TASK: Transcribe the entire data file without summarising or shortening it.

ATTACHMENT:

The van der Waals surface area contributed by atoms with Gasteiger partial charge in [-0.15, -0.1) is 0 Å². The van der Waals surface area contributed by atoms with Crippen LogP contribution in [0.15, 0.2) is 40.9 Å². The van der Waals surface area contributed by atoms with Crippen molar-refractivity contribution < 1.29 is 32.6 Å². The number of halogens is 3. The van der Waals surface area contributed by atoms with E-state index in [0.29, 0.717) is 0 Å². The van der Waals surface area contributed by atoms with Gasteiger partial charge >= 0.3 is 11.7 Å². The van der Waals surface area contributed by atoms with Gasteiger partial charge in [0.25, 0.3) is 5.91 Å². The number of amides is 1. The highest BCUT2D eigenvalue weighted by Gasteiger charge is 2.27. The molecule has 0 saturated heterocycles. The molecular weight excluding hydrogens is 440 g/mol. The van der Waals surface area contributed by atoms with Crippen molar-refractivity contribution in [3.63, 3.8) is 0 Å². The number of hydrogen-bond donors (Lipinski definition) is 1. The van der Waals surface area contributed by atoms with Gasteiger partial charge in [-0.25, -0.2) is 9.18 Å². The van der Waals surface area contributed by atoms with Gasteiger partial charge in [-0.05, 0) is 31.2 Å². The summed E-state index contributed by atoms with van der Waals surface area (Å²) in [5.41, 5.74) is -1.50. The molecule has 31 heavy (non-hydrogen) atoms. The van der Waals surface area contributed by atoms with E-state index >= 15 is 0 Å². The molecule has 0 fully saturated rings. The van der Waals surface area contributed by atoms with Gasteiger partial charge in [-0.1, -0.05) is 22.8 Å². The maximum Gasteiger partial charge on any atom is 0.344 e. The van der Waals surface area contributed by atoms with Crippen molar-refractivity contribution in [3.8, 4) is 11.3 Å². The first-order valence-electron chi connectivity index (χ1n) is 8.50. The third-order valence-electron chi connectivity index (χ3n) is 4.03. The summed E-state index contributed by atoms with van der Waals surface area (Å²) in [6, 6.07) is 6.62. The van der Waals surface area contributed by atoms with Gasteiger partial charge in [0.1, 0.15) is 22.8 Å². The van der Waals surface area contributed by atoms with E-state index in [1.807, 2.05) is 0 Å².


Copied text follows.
The van der Waals surface area contributed by atoms with Gasteiger partial charge in [-0.15, -0.1) is 0 Å². The van der Waals surface area contributed by atoms with Crippen LogP contribution in [0.15, 0.2) is 40.9 Å². The van der Waals surface area contributed by atoms with Crippen molar-refractivity contribution < 1.29 is 32.6 Å². The number of halogens is 3. The van der Waals surface area contributed by atoms with E-state index in [0.29, 0.717) is 0 Å². The van der Waals surface area contributed by atoms with Gasteiger partial charge >= 0.3 is 11.7 Å². The van der Waals surface area contributed by atoms with Gasteiger partial charge in [0.25, 0.3) is 5.91 Å². The number of amides is 1. The highest BCUT2D eigenvalue weighted by Gasteiger charge is 2.27. The molecule has 0 saturated heterocycles. The molecular weight excluding hydrogens is 440 g/mol. The van der Waals surface area contributed by atoms with Crippen molar-refractivity contribution in [3.63, 3.8) is 0 Å². The number of hydrogen-bond donors (Lipinski definition) is 1. The van der Waals surface area contributed by atoms with Gasteiger partial charge in [-0.25, -0.2) is 9.18 Å². The van der Waals surface area contributed by atoms with Gasteiger partial charge in [-0.05, 0) is 31.2 Å². The summed E-state index contributed by atoms with van der Waals surface area (Å²) in [5.41, 5.74) is -1.50. The molecule has 31 heavy (non-hydrogen) atoms. The van der Waals surface area contributed by atoms with E-state index >= 15 is 0 Å². The molecule has 0 fully saturated rings. The van der Waals surface area contributed by atoms with Gasteiger partial charge in [-0.1, -0.05) is 22.8 Å². The maximum Gasteiger partial charge on any atom is 0.344 e. The van der Waals surface area contributed by atoms with Crippen molar-refractivity contribution in [3.8, 4) is 11.3 Å². The first-order valence-electron chi connectivity index (χ1n) is 8.50. The third-order valence-electron chi connectivity index (χ3n) is 4.03. The summed E-state index contributed by atoms with van der Waals surface area (Å²) in [6, 6.07) is 6.62. The van der Waals surface area contributed by atoms with Gasteiger partial charge in [0.1, 0.15) is 22.8 Å². The van der Waals surface area contributed by atoms with E-state index in [1.807, 2.05) is 0 Å².